This is a common theme in the songs we sing: come as you are.
What a wonderful
thing to be reminded of!
Our natural inclination is to believe the opposite: the way we are disqualifies us from coming. Something drastic needs to change before we could approach Him; before we could be in His presence without wincing or cowering.
And although we can find ample evidence within ourselves that that should be true, it isn’t! The truth is:
But… WHY does it say that? How can it be? God is holy (perfect, pure, unstained, altogether “other”)! It’s not like God can dwell with sin. It’s not as though He sees us in our sin and then shrugs it off because, well, it’s not that big of a deal. No! We know that can’t be true. We know He has a very deep hatred for sin and is always grieved by it. “God is light, and in Him there is no darkness at all.” (1 John 1:5)
Here is the reason why we see those invitations in the Bible: Jesus.
God didn’t, and never will, wink at sin – there must be a consequence and punishment. “The wages of sin is death,” we read in Romans 6:23. Because God is holy and just, He has to have wrath towards sin! There has to be a separation between it and Him.
But, why don’t we see Jesus separated from the “sinners” of His day?
“And as Jesus reclined at table in the house, behold, many tax collectors and sinners came and were reclining with Jesus and his disciples.” (Matthew 9:10)
In fact, Jesus was ridiculed for his friendship with the less than honorable citizens of his day. Why did He choose to spend His time with them? Why did He reserve His harshest words not for the “sinners”, but for the “moral”?
He also told this parable to some who trusted in themselves that they were righteous, and treated others with contempt:
“Two men went up into the temple to pray, one a Pharisee and the other a tax collector. The Pharisee, standing by himself, prayed thus: ‘God, I thank you that I am not like other men, extortioners, unjust, adulterers, or even like this tax collector. I fast twice a week; I give tithes of all that I get.’ But the tax collector, standing far off, would not even lift up his eyes to heaven, but beat his breast, saying, ‘God, be merciful to me, a sinner!’ I tell you, this man went down to his house justified, rather than the other. For everyone who exalts himself will be humbled, but the one who humbles himself will be exalted.” (Luke 18:9-14)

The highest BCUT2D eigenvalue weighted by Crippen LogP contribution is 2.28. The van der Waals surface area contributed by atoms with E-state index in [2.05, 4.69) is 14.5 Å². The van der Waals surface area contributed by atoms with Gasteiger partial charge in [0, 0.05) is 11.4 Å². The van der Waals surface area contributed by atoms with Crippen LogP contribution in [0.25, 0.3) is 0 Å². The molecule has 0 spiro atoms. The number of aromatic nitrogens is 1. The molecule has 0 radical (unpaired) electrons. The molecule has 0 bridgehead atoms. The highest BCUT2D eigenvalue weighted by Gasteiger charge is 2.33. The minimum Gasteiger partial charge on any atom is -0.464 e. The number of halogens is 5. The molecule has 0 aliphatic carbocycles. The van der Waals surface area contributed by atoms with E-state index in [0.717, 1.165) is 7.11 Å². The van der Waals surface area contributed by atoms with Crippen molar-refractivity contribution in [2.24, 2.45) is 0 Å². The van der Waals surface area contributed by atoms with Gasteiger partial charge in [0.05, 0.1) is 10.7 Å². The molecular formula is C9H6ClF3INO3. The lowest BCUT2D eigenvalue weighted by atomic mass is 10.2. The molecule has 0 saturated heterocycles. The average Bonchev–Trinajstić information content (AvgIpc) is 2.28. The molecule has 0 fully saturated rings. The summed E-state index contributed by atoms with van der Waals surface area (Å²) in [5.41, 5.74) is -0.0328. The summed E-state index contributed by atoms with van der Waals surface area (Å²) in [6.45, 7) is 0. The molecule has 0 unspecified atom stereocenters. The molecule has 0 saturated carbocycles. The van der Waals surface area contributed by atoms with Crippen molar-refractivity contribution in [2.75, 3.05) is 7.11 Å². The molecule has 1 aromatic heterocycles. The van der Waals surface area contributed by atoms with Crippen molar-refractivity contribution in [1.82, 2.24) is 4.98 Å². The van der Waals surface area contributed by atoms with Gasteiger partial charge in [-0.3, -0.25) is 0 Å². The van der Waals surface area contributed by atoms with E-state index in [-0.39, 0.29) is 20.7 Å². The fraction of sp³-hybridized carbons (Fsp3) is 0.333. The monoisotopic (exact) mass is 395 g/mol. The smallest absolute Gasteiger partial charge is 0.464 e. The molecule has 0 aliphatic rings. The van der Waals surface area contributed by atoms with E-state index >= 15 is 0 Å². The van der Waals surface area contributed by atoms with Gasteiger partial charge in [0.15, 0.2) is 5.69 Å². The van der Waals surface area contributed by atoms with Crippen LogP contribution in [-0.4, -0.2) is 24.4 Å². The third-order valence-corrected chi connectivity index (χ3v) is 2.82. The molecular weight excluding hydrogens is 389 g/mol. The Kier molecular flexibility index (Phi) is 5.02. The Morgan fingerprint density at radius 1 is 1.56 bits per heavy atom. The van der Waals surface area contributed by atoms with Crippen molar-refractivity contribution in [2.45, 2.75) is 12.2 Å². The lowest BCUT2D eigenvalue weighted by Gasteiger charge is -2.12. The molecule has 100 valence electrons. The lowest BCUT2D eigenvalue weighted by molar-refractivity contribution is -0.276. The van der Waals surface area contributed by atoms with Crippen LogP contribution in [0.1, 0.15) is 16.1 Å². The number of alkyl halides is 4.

It isn’t that Jesus is condoning sin when He had dinner and built friendships with sinners! He called them, along with everyone else, to repentance and saving faith. It’s actually that those supposed “sinners” are the ones who are the closest to the truth! They know better than the proverbial “Pharisee” that they need a Savior. They are well acquainted with their sin and how deep down it goes. They are quick to confess and repent. They are fully convinced there is no way for them to ever clean themselves up enough to be in right relationship with God. And that’s why the broken, humble, needy, messy, desperate, heavy-hearted “sinner” (which we all are!), is welcomed and invited to draw near to Him! The invitation isn’t only to come; but to come through Him.
“For our sake He made Him to be sin who knew no sin, so that in Him we might become the righteousness of God.” (2 Corinthians 5:21)
He made provision for us to draw near, as we are, because Jesus absorbed the wrath of God toward our sin on the cross. It no longer prevents us from coming!
“Since then we have a great high priest who has passed through the heavens, Jesus, the Son of God, let us hold fast our confession… Let us then with confidence draw near to the throne of grace, that we may receive mercy and find grace to help in time of need.” (Hebrews 4:14, 16)
That hunch we have that something needs to change in order for us to come isn’t entirely wrong. Something did need to happen, and Jesus did it. He bridged the gap. He made a way where there was no way. We hear the verse “blessed are the poor in spirit, for theirs is the kingdom of heaven,” and can’t help but rejoice! We can come as we are, because Jesus was crucified and buried in our place, and has risen and reigns forever, so that we might be made new.
Come out of sadness
From wherever you’ve been
Come broken hearted
Let rescue begin
Come find your mercy
Oh sinner come kneel
Earth has no sorrow
That heaven can’t heal